3 reasons why BHS, Austin Reed and other UK retailers are strugglingIBTimes UK

There are two rival bidders still in the race to acquire high street fashion house Austin Reed, according to reports. The retail chain, which is more than a century old, went into administration at the end of April, endangering around 1,200 jobs.

The two bids are believed to be from Newcastle United and Sports Direct owner Mike Ashley, and the Edinburgh Woollen Mill, according to a report from Sky News. The administrator AlixPartners is thought to be making a decision within a week.

Austin Reed, which also owns the Country Casuals and Viyella brands, has been struggling to compete on the high street for years. Since falling into administration on 26 April, dozens of stores have been closed in a restructuring effort to improve financial circumstances.

According to Sky News' city editor Mark Kleinman, "both Mr Ashley and Philip Day, who runs EWM, are said to believe the core business has a viable future, with administrators understood to have been pleasantly surprised at the level of interest in preserving Austin Reed in its entirety".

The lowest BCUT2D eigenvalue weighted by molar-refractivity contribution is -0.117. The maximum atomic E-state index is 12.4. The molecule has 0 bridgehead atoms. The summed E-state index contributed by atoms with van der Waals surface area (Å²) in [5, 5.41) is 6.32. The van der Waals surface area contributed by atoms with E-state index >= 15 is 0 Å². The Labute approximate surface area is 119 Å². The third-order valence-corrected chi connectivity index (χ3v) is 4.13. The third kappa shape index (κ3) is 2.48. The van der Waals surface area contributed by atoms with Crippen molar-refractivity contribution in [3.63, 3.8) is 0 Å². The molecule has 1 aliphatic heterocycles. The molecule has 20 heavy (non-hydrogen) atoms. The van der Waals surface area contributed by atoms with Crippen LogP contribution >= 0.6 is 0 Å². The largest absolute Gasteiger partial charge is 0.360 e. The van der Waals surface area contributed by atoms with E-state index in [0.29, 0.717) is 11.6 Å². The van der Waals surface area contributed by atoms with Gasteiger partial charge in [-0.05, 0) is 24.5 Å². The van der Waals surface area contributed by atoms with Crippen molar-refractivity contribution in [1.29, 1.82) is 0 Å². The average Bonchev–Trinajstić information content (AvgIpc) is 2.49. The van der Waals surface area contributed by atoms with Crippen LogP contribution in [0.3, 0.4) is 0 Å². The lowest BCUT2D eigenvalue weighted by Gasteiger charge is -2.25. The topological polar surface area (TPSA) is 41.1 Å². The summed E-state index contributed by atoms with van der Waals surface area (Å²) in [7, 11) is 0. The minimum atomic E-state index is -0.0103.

Both Ashley and Day were also interested in making bids for the similarly troubled BHS, another British high street fixture which entered administration this year, before turning their attentions to Austin Reed. BHS's former owner Sir Philip Green is due to give evidence to MPs next month, on the collapse of the company's pension plan, as well as the hundreds of millions of pounds seemingly paid in dividends to Taveta Investments, another company owned by his wife.

Austin Reed
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Sources have told Kleinman that the appearance of a fresh bidder should not be ruled out, and confirmed that a sale was at this stage more likely than closure. However, on 28 May, the Daily Mail reported that Ashley's bid may have collapsed behind closed doors.

Austin Reed was established in 1900, and whose former customers include Winston Churchill and Elizabeth Taylor.